Since hematopoietic stem cells cannot be isolated as a pure population, it is not possible to identify them under a microscope. [ citation needed ]Hematopoietic stem cells can be identified or isolated using flow cytometry where a combination of several different cell surface markers (particularly CD34) are used to differentiate rare hematopoietic stem cells from surrounding blood cells. goes. Hematopoietic stem cells lack expression of mature blood cell markers and are thus termed in-. The lack of expression of lineage markers is used in combination with the detection of several positive cell-surface markers to differentiate hematopoietic stem cells. In addition, hematopoietic stem cells are characterized by their small size and low staining with important dyes such as rhodamine 123 (rhodamine low ) or Hoechst 33342 (side population).
Hematopoietic stem cells are essential for hematopoiesis, the formation of cells within the blood. Hematopoietic stem cells can replenish all types of blood cells (i.e., are multipotent) and can self-renew. A small number of hematopoietic stem cells can expand to generate very large numbers of daughter hematopoietic stem cells. This phenomenon is used in bone marrow transplantation,  when a small number of hematopoietic stem cells reconstitute the hematopoietic system. This process indicates that, after bone marrow transplantation, symmetric cell division into two daughter hematopoietic stem cells should occur.
Stem cell self-renewal occurs in the stem cell niche in the bone marrow, and it is reasonable to assume that key signals present in this niche would be important in self-renewal.  The environmental and molecular requirements for HSC self-renewal are of great interest, as understanding the ability of HSCs to replenish themselves will eventually allow the generation of expanded populations of HSCs in vitro that can be used therapeutically. can go.
Hematopoietic stem cells, like all adult stem cells, mostly exist in a state of quiescence, or reversible growth arrest. The altered metabolism of quiescent HCS allows cells to survive for extended periods in the hypoxic bone marrow environment.  When provoked by cell death or damage, hematopoietic stem cells exit the quiescence and begin to actively divide again. The transition from dormancy to proliferation and backward is controlled by the MEK/ERK pathway and the PI3K/AKT/mTOR pathway.  Uncontrolled transfusions can lead to stem cell exhaustion or the gradual loss of active hematopoietic stem cells in the blood system.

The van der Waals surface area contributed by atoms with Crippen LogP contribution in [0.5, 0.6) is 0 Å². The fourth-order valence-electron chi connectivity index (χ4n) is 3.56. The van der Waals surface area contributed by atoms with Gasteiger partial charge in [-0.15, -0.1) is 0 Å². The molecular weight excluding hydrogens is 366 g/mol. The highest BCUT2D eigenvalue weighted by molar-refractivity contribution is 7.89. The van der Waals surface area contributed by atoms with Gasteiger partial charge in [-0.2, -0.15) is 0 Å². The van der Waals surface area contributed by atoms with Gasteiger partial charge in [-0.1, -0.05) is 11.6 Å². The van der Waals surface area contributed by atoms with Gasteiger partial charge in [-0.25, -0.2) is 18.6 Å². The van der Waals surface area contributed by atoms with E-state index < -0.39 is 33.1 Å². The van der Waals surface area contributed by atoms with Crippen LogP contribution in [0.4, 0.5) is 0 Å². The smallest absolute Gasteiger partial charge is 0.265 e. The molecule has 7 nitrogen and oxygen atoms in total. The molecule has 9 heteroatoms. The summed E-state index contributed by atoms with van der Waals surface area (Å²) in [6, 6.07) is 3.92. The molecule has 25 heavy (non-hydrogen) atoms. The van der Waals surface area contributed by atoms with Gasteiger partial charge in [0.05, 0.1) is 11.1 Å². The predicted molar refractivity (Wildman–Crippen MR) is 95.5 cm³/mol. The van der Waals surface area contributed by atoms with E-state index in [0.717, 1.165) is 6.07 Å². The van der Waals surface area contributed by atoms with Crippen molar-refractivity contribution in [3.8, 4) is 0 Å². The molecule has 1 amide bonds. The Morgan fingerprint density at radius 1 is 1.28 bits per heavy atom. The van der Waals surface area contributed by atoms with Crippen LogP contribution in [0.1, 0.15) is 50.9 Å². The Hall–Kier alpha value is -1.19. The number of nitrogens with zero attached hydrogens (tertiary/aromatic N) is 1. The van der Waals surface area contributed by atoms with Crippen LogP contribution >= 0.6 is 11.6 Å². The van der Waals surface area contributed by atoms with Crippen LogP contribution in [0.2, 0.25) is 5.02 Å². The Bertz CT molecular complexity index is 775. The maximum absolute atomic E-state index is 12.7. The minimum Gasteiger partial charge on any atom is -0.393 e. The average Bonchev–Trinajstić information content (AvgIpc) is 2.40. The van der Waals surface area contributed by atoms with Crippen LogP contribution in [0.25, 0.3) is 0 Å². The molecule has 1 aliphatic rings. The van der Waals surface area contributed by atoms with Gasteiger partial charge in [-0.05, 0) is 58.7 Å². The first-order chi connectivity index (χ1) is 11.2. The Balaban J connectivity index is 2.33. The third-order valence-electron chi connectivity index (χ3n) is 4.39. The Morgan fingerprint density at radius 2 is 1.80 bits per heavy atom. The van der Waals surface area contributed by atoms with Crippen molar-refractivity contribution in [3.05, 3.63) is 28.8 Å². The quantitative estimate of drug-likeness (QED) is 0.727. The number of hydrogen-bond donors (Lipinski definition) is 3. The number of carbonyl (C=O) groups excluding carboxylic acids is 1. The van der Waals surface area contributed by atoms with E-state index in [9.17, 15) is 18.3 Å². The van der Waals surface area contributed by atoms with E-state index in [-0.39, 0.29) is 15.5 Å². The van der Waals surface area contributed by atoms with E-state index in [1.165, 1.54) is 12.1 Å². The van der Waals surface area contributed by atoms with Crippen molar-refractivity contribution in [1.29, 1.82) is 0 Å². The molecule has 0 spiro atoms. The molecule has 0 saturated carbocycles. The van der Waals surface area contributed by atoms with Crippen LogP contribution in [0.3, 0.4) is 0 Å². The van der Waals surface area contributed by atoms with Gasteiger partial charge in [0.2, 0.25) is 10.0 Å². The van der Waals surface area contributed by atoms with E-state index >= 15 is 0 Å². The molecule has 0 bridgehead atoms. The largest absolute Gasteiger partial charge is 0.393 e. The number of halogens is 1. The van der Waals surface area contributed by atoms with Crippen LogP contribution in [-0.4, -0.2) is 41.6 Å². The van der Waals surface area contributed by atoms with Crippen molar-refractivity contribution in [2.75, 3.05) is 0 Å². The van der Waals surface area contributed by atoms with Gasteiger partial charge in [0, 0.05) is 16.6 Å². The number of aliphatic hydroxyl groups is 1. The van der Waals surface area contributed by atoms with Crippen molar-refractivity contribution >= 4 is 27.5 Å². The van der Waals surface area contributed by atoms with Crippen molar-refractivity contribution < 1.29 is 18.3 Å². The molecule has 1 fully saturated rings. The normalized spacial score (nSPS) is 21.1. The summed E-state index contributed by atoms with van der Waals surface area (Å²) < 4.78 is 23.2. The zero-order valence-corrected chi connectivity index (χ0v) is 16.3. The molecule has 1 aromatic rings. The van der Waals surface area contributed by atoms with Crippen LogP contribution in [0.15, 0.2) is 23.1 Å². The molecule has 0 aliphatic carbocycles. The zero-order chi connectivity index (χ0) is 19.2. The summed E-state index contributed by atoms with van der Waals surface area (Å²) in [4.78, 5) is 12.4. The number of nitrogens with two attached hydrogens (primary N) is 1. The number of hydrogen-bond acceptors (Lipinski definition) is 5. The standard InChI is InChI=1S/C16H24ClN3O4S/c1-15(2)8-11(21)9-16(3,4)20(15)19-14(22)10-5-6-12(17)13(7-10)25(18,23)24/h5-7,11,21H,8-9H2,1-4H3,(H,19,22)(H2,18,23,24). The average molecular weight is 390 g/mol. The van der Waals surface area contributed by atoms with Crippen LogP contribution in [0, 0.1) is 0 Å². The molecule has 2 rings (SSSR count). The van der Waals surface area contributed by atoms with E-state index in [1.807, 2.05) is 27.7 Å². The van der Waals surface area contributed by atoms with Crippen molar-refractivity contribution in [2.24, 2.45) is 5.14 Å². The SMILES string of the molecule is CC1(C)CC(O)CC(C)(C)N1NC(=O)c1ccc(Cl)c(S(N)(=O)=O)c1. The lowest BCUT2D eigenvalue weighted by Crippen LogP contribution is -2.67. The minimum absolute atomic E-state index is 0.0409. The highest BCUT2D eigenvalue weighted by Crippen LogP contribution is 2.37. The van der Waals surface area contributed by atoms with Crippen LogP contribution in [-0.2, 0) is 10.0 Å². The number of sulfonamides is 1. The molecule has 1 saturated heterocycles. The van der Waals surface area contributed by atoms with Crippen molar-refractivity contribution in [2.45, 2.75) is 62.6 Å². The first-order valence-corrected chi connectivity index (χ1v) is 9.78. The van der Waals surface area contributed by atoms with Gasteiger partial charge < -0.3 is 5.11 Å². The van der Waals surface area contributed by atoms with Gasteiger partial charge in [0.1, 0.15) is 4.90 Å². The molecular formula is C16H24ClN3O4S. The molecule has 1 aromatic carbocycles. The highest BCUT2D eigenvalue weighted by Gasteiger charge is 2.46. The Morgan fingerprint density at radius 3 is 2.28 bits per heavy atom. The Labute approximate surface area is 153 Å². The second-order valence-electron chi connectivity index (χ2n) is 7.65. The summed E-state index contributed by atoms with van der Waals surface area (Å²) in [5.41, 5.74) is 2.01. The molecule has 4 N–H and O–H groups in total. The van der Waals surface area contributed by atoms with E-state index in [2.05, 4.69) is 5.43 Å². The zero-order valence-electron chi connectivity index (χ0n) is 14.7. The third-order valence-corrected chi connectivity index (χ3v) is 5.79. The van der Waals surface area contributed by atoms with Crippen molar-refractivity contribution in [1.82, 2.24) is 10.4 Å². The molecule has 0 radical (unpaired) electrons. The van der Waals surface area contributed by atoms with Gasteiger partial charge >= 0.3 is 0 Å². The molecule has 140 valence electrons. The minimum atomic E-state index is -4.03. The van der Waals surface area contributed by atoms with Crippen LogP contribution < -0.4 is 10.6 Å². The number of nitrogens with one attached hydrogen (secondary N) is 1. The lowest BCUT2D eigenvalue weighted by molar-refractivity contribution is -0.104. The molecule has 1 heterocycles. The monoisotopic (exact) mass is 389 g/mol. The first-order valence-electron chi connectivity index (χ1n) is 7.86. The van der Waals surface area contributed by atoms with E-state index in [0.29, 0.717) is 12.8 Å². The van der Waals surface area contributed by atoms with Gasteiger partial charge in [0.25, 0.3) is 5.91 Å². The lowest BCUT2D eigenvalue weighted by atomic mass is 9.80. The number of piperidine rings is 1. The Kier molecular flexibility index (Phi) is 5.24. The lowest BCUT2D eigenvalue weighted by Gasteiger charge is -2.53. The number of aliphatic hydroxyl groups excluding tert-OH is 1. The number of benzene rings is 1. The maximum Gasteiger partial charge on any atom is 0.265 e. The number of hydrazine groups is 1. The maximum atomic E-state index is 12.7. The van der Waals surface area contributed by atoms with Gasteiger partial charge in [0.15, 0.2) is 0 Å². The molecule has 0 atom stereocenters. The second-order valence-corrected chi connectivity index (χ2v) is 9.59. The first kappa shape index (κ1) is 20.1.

Hematopoietic stem cells have a greater ability than other immature blood cells to cross the bone-marrow barrier, and thus, can travel in the blood from the bone marrow to another bone in one bone. If they settle in the thymus, they can develop into T cells. In the case of embryonal and other extramedullary hematopoiesis. Hematopoietic stem cells can also settle and develop in the liver or spleen.
This enables hematopoietic stem cells to be harvested directly from the blood.
DNA damage with aging
DNA strand breaks in long-term hematopoietic stem cells occur during aging.  This accumulation is associated with a widespread attenuation of DNA repair and response pathways that depend on HSC quiescence.  Non-homologous end joining (NHEJ) is a pathway that repairs double-strand breaks in DNA. NHEJ is referred to as “non-homologous” because the break ends are ligated directly without the need for a homologous template. The NHEJ pathway depends on several proteins, including ligase 4, DNA polymerase Mu and NHEJ factor 1 (NHEJ1, also known as Cernunnos or XLF).
DNA ligase 4 (Lig4) has a highly specific role in the repair of double-strand breaks by NHEJ. Lig4 deficiency in the mouse causes progressive loss of hematopoietic stem cells during aging.  In pluripotent stem cells, lig4 deficiency results in DNA double-strand breaks and increased apoptosis.